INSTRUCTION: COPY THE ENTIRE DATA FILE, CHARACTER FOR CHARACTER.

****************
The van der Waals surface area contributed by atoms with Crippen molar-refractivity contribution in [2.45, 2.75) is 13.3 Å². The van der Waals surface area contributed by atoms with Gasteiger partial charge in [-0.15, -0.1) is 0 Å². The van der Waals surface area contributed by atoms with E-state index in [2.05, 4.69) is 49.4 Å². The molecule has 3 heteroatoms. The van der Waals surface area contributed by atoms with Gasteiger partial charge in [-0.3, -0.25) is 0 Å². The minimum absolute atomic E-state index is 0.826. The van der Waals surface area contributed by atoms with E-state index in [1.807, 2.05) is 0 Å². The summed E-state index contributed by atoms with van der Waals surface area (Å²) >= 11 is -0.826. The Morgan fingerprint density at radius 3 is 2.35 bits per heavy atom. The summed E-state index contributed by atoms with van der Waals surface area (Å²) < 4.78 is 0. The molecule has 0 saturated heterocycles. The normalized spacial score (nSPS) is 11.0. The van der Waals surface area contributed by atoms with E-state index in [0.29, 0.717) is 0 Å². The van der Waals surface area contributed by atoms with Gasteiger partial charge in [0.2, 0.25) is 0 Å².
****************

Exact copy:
The van der Waals surface area contributed by atoms with Crippen molar-refractivity contribution in [2.45, 2.75) is 13.3 Å². The van der Waals surface area contributed by atoms with Gasteiger partial charge in [-0.15, -0.1) is 0 Å². The van der Waals surface area contributed by atoms with E-state index in [2.05, 4.69) is 49.4 Å². The molecule has 3 heteroatoms. The van der Waals surface area contributed by atoms with Gasteiger partial charge in [-0.3, -0.25) is 0 Å². The minimum absolute atomic E-state index is 0.826. The van der Waals surface area contributed by atoms with E-state index in [1.807, 2.05) is 0 Å². The summed E-state index contributed by atoms with van der Waals surface area (Å²) >= 11 is -0.826. The Morgan fingerprint density at radius 3 is 2.35 bits per heavy atom. The summed E-state index contributed by atoms with van der Waals surface area (Å²) < 4.78 is 0. The molecule has 0 saturated heterocycles. The normalized spacial score (nSPS) is 11.0. The van der Waals surface area contributed by atoms with E-state index in [0.29, 0.717) is 0 Å². The van der Waals surface area contributed by atoms with Gasteiger partial charge in [0.2, 0.25) is 0 Å².